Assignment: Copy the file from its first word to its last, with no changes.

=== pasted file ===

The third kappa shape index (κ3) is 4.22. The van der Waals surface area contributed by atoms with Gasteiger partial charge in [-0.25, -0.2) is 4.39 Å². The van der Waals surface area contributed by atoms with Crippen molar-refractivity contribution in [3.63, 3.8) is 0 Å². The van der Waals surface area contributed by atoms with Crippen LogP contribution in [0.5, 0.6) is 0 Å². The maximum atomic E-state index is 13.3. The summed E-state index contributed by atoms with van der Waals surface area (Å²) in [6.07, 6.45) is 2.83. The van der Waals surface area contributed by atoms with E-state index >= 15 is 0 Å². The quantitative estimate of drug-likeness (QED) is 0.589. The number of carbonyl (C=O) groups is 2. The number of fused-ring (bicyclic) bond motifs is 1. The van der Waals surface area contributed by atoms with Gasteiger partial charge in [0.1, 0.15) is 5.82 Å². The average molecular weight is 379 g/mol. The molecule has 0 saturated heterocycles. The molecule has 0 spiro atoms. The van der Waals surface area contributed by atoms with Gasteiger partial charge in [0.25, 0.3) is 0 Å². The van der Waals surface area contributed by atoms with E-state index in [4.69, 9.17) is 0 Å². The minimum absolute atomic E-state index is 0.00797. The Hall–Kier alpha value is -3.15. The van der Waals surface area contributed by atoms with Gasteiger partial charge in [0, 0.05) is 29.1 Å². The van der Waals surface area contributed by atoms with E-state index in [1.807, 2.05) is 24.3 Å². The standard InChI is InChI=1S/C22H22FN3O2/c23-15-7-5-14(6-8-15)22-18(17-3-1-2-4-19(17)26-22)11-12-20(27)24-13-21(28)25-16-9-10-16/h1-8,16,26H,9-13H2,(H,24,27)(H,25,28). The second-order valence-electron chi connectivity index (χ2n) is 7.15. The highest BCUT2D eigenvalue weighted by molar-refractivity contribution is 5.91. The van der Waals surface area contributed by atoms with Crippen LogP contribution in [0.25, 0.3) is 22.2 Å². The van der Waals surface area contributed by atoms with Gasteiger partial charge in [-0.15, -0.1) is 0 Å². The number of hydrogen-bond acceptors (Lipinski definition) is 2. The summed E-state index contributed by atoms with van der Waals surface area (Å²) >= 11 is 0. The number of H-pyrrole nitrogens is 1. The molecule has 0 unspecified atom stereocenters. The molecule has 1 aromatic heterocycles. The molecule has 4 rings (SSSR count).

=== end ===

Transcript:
The third kappa shape index (κ3) is 4.22. The van der Waals surface area contributed by atoms with Gasteiger partial charge in [-0.25, -0.2) is 4.39 Å². The van der Waals surface area contributed by atoms with Crippen molar-refractivity contribution in [3.63, 3.8) is 0 Å². The van der Waals surface area contributed by atoms with Crippen LogP contribution in [0.5, 0.6) is 0 Å². The maximum atomic E-state index is 13.3. The summed E-state index contributed by atoms with van der Waals surface area (Å²) in [6.07, 6.45) is 2.83. The van der Waals surface area contributed by atoms with E-state index >= 15 is 0 Å². The quantitative estimate of drug-likeness (QED) is 0.589. The number of carbonyl (C=O) groups is 2. The number of fused-ring (bicyclic) bond motifs is 1. The van der Waals surface area contributed by atoms with Gasteiger partial charge in [0.1, 0.15) is 5.82 Å². The average molecular weight is 379 g/mol. The molecule has 0 saturated heterocycles. The molecule has 0 spiro atoms. The van der Waals surface area contributed by atoms with Gasteiger partial charge in [0.25, 0.3) is 0 Å². The van der Waals surface area contributed by atoms with E-state index in [4.69, 9.17) is 0 Å². The minimum absolute atomic E-state index is 0.00797. The Hall–Kier alpha value is -3.15. The van der Waals surface area contributed by atoms with Gasteiger partial charge in [0, 0.05) is 29.1 Å². The van der Waals surface area contributed by atoms with E-state index in [1.807, 2.05) is 24.3 Å². The standard InChI is InChI=1S/C22H22FN3O2/c23-15-7-5-14(6-8-15)22-18(17-3-1-2-4-19(17)26-22)11-12-20(27)24-13-21(28)25-16-9-10-16/h1-8,16,26H,9-13H2,(H,24,27)(H,25,28). The second-order valence-electron chi connectivity index (χ2n) is 7.15. The highest BCUT2D eigenvalue weighted by molar-refractivity contribution is 5.91. The van der Waals surface area contributed by atoms with Crippen LogP contribution in [0.25, 0.3) is 22.2 Å². The van der Waals surface area contributed by atoms with Gasteiger partial charge in [-0.15, -0.1) is 0 Å². The number of hydrogen-bond acceptors (Lipinski definition) is 2. The summed E-state index contributed by atoms with van der Waals surface area (Å²) >= 11 is 0. The number of H-pyrrole nitrogens is 1. The molecule has 0 unspecified atom stereocenters. The molecule has 1 aromatic heterocycles. The molecule has 4 rings (SSSR count).